New musical “The Scottsboro Boys” brought a tragic period of American history to the Great White Way when it opened October 31 at the Lyceum Theatre. John Kander and the late Fred Ebb penned the production’s minstrel-style music and lyrics, with a book by David Thompson.
Directed and choreographed by Susan Stroman, the dramatic tuner tells the true story of nine African-American boys who were falsely accused — and unjustly convicted — of rape in 1931 Alabama. The show follows the six years of trial and travesty endured by the accused, who ranged in age from their teens down to just 12 years old and came to be known as “The Scottsboro Boys.”
John Collum acts as the master of ceremonies, the Interlocutor. In between musical numbers, assistant minstrel narrators Mr. Bones (played by Colman Domingo) and Mr. Tambo (played by Forrest McClendon) tell jokes and set the scene for upcoming action.
The title “Boys” are played by Jeremy Gumbs (as the youngest of the accused), Joshua Henry, James T. Lane, Christian Dante White, Josh Breckenridge, Derrick Cobey, Julius Thomas III, Kendrick Jones, and Rodney Hicks. Several of the actors take on additional roles during the show, such as Lane and White, who also play the white women who accuse the Boys.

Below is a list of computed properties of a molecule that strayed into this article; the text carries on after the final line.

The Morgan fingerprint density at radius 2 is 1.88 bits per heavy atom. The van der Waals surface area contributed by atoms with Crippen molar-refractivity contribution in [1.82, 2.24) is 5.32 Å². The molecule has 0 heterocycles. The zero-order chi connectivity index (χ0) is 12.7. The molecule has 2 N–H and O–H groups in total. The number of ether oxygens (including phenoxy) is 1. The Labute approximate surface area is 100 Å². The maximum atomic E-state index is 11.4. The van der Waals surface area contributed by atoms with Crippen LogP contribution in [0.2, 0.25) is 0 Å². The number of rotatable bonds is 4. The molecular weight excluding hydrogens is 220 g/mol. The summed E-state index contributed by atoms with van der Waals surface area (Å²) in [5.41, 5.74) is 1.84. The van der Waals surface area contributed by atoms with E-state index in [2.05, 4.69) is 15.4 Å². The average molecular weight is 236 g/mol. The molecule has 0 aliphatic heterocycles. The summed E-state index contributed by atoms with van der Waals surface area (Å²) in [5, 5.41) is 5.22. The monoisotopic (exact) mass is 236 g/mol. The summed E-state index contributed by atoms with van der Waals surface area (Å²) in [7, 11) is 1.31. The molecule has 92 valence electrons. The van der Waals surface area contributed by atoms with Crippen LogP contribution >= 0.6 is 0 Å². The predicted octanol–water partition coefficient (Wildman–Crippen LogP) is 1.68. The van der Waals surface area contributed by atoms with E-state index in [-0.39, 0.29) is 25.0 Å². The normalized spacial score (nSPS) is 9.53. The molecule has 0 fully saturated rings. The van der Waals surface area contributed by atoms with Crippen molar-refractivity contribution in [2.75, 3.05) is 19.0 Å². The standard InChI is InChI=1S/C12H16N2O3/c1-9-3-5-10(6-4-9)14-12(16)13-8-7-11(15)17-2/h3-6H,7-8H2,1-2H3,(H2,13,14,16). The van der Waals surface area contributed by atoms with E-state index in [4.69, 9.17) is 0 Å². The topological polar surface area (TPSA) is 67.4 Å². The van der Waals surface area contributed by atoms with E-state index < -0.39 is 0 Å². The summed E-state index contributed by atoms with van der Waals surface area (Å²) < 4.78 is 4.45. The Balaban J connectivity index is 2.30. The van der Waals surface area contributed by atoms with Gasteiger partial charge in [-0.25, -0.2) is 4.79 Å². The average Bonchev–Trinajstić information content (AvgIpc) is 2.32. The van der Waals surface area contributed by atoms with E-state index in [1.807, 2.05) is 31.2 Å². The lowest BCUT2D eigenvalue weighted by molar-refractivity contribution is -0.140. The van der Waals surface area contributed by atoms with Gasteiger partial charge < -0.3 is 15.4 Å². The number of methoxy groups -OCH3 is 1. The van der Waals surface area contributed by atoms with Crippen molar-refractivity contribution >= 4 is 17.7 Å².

Three weeks of previews began October 7 at the 918-seat Lyceum. The playhouse saw an average capacity of 72 percent and has so far earned a total gross of $674.392, according to reports from the Broadway League. Regular ticket prices for the tuner range from $38 to $130, with premium seats priced at $250.
Performances are scheduled Tuesday through Sunday at 8 p.m. Matinees are scheduled Saturday and Sunday at 3 p.m. The show is just under two hours in length, without intermission.
The Lyceum Theatre is located at 149 West 45th Street in New York, NY. “The Scottsboro Boys” is booked into an open-ended run. Scheduling and ticketing details are available on the production’s official Web site.
Opening Night: “The Scottsboro Boys”
|Variety||Steve Suskin||“The cast is terrific.”|
|New York Times||Charles Isherwood||“The musical never really resolves the tension between its impulse to entertain us with hoary jokes and quivering tambourines and the desire to render the harsh morals of its story with earnest insistence.”|
|USA Today||Elysa Gardner||“[‘Scottsboro’] wears its social conscience and its political incorrectness on its sleeve. And while the result is thoughtful, vibrant entertainment, the earnestness and irreverence can seem self-conscious.”|
|The Wall Street Journal||Terry Teachout||“…all this formidable talent has been enlisted in the service of a musical so smug that I could scarcely bear to sit and watch it.”|
|TheaterMania||Andy Propst||“Henry brings a rawness and bitterness to the role that proves riveting and his work grounds the show with intensity.”|
|Los Angeles Times||Charles McNulty||“‘The Scottsboro Boys’…dares to do things that, sadly, shouldn’t be tried these days on Broadway.”|